"Another evil caused by queen-excluders, and tending to the same end–swarming–is that during a brisk honey-flow the bees will not readily travel through them to deposit their loads of surplus honey in the supers, but do store large quantities in the breeding-combs, and thus block the breeding-space. This is bad enough at any time, but the evil is accentuated when it occurs in the latter part of the season. A good queen gets the credit of laying from two to three thousand eggs per day: supposing she is blocked for a few days, and loses the opportunity of laying, say, from fifteen hundred to two thousand eggs each day, the colony would quickly dwindle down, especially as the average life of the bee in the honey season is only about six weeks.
“For my part I care not where the queen lays–the more bees the more honey. If she lays in some of the super combs it can be readily rectified now and again by putting the brood below, and side combs of honey from the lower box above; some of the emerging brood also may be placed at the side of the upper box to give plenty of room below. I have seen excluders on in the latter part of the season, the queens idle for want of room, and very little brood in the hives, just at a time when it is of very great importance that there should be plenty of young bees emerging.”–Isaac Hopkins, The Australasian Bee Manual


#29

So @Michael_Bush do you agree with mr Hopkins?


#30

Yes, I agree with Isaac Hopkins.


#31

Fascinating stuff and lots of food for thought.

How does this relate to using Flow frames, with potential of the Q laying in the flows?


#32

I house my bees in big boxes so the thought that I might be constraining the queen has never occurred to me. On the odd occasion I see pollen in the first super, that’s all.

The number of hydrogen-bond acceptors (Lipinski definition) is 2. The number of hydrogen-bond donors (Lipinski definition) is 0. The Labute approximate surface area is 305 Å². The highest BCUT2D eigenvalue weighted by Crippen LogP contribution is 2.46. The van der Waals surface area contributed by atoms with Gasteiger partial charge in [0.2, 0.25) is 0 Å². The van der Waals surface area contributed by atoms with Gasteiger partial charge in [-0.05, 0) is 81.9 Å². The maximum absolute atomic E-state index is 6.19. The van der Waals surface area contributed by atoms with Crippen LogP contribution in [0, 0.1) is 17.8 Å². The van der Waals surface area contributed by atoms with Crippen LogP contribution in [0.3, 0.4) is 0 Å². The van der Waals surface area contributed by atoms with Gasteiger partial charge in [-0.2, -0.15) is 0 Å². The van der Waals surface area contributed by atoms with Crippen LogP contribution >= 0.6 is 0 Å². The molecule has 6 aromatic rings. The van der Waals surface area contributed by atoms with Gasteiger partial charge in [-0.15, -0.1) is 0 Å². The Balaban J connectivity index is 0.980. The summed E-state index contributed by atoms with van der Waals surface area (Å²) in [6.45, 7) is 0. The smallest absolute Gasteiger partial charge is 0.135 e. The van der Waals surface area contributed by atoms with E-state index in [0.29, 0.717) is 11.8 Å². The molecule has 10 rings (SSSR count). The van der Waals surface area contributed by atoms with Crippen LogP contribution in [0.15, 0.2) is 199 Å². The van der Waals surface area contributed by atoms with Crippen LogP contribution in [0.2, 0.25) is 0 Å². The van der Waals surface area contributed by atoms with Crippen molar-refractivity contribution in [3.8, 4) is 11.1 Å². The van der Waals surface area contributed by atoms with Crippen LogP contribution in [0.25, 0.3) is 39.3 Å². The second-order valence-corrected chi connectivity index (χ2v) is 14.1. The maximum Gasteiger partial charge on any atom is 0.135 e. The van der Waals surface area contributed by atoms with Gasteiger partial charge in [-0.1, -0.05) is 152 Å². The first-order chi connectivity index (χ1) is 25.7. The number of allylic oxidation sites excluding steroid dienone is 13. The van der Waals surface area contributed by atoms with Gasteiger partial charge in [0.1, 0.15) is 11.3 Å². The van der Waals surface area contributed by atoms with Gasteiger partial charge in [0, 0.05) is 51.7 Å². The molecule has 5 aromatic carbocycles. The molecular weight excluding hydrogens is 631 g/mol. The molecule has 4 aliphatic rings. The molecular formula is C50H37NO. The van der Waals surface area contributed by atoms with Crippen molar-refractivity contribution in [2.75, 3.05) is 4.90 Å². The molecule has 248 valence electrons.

I’ve never seen them back fill the brood nest till later in the season and only a few days before they make queen cells…and that’s with honey already in the supers.
As for ventilation, my floors are all mesh and there is always one more super than is needed on the stack.
The only time I tried not using an excluder the queen went up in a narrow column through three supers


#33

In my experience brood in the supers is generally caused by not enough drone comb in the brood nest. I have plenty of drone comb in the brood nest. I have not been using an excluder and I have not seen any brood in the Flow frames.


#34

Interesting. Are you talking about the Flow or just generally?


#35

In any hive with any kind of supers… the leading cause of brood in the supers is that the soft wax in the supers is easily changed to drone while the old dark comb in the brood nest is not. A lack of drone comb in the brood nest is the cause of brood in the supers. Any kind of supers…


#36

Would this problem be alleviated by regression to small cell? Since the workers will be smaller they should fit through better correct?


#37

Wow. That’s fascinating @Michael_Bush. How do you encourage the bees to make enough drone comb in the brood boxes as a general rule to stop the Q laying in the supers?

Really keen on exploring this concept to avoid QXs, but certainly don’t want brood in with my honey!!


#38

Hey Dee,

Does the pollen come flying out when you spin the honey? Wonder how pollen will affect a flow frame??


#39

Good question. As pollen doesn’t get capped, and is usually at the upper outer edges, it probably will just make it harder to open the frame. If it was lower down in the frame, it could make a mess if the honey ran over it and back into the hive… :cold_sweat:


#40

No
You have to wash it out if you want a clean frame.
I store my supers wet and leave the pollen. Sometimes the bees clean the pollen up before they put honey in it next year. Sometimes they add more so there comes a time when the frame is unusable unless you do something about it.